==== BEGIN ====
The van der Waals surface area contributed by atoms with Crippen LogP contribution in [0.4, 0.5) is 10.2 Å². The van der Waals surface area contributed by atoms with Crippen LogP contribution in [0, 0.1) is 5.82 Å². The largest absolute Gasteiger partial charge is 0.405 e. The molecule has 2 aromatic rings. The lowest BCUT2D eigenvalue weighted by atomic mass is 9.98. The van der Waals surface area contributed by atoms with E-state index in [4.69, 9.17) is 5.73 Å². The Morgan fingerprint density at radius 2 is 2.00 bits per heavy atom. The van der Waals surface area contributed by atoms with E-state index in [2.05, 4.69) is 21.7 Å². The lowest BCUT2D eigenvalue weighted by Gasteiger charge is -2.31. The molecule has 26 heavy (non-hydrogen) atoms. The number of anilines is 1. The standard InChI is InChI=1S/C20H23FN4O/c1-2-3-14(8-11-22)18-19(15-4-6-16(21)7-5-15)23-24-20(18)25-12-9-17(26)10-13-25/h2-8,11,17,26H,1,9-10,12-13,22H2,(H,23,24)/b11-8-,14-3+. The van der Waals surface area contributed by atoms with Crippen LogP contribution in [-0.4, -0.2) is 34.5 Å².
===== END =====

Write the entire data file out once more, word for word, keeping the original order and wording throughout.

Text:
The van der Waals surface area contributed by atoms with Crippen LogP contribution in [0.4, 0.5) is 10.2 Å². The van der Waals surface area contributed by atoms with Crippen LogP contribution in [0, 0.1) is 5.82 Å². The largest absolute Gasteiger partial charge is 0.405 e. The molecule has 2 aromatic rings. The lowest BCUT2D eigenvalue weighted by atomic mass is 9.98. The van der Waals surface area contributed by atoms with E-state index in [4.69, 9.17) is 5.73 Å². The Morgan fingerprint density at radius 2 is 2.00 bits per heavy atom. The van der Waals surface area contributed by atoms with E-state index in [2.05, 4.69) is 21.7 Å². The lowest BCUT2D eigenvalue weighted by Gasteiger charge is -2.31. The molecule has 26 heavy (non-hydrogen) atoms. The number of anilines is 1. The standard InChI is InChI=1S/C20H23FN4O/c1-2-3-14(8-11-22)18-19(15-4-6-16(21)7-5-15)23-24-20(18)25-12-9-17(26)10-13-25/h2-8,11,17,26H,1,9-10,12-13,22H2,(H,23,24)/b11-8-,14-3+. The van der Waals surface area contributed by atoms with Crippen LogP contribution in [-0.4, -0.2) is 34.5 Å².